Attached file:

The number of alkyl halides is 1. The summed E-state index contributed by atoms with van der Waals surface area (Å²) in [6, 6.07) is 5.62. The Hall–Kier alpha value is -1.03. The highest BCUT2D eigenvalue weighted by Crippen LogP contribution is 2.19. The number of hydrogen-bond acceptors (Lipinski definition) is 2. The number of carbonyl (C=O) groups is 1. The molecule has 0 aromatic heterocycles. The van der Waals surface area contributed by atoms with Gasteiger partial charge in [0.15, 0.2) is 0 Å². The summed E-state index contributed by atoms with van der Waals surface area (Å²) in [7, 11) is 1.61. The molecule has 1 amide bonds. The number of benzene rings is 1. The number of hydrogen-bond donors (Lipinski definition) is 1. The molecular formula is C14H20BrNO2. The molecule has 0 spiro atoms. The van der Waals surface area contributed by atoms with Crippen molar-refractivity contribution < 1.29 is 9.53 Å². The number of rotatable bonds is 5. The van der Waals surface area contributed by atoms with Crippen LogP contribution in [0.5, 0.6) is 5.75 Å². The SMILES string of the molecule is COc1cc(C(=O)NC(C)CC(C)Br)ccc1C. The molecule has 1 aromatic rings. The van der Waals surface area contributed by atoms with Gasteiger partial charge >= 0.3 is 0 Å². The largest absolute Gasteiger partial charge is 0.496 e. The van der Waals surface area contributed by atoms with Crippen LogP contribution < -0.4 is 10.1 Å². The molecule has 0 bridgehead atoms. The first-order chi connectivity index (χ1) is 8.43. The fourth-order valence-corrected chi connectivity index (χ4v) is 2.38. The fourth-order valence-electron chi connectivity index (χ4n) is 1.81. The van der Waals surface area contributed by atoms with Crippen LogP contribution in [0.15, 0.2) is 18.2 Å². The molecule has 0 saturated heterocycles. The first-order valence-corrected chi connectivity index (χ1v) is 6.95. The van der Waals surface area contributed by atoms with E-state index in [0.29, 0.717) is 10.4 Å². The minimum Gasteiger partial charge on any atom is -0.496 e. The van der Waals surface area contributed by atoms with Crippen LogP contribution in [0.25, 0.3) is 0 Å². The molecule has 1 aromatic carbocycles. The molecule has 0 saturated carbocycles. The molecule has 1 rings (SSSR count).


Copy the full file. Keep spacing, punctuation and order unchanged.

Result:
The number of alkyl halides is 1. The summed E-state index contributed by atoms with van der Waals surface area (Å²) in [6, 6.07) is 5.62. The Hall–Kier alpha value is -1.03. The highest BCUT2D eigenvalue weighted by Crippen LogP contribution is 2.19. The number of hydrogen-bond acceptors (Lipinski definition) is 2. The number of carbonyl (C=O) groups is 1. The molecule has 0 aromatic heterocycles. The van der Waals surface area contributed by atoms with Gasteiger partial charge in [0.15, 0.2) is 0 Å². The summed E-state index contributed by atoms with van der Waals surface area (Å²) in [7, 11) is 1.61. The molecule has 1 amide bonds. The number of benzene rings is 1. The number of hydrogen-bond donors (Lipinski definition) is 1. The molecular formula is C14H20BrNO2. The molecule has 0 spiro atoms. The van der Waals surface area contributed by atoms with Crippen molar-refractivity contribution < 1.29 is 9.53 Å². The number of rotatable bonds is 5. The van der Waals surface area contributed by atoms with Crippen LogP contribution in [0.5, 0.6) is 5.75 Å². The SMILES string of the molecule is COc1cc(C(=O)NC(C)CC(C)Br)ccc1C. The molecule has 1 aromatic rings. The van der Waals surface area contributed by atoms with Gasteiger partial charge >= 0.3 is 0 Å². The largest absolute Gasteiger partial charge is 0.496 e. The van der Waals surface area contributed by atoms with Crippen LogP contribution < -0.4 is 10.1 Å². The molecule has 0 bridgehead atoms. The first-order chi connectivity index (χ1) is 8.43. The fourth-order valence-corrected chi connectivity index (χ4v) is 2.38. The fourth-order valence-electron chi connectivity index (χ4n) is 1.81. The van der Waals surface area contributed by atoms with Crippen LogP contribution in [0.15, 0.2) is 18.2 Å². The molecule has 0 saturated heterocycles. The first-order valence-corrected chi connectivity index (χ1v) is 6.95. The van der Waals surface area contributed by atoms with E-state index in [0.29, 0.717) is 10.4 Å². The minimum Gasteiger partial charge on any atom is -0.496 e. The van der Waals surface area contributed by atoms with Crippen LogP contribution in [0.25, 0.3) is 0 Å². The molecule has 1 aromatic carbocycles. The molecule has 0 saturated carbocycles. The molecule has 1 rings (SSSR count).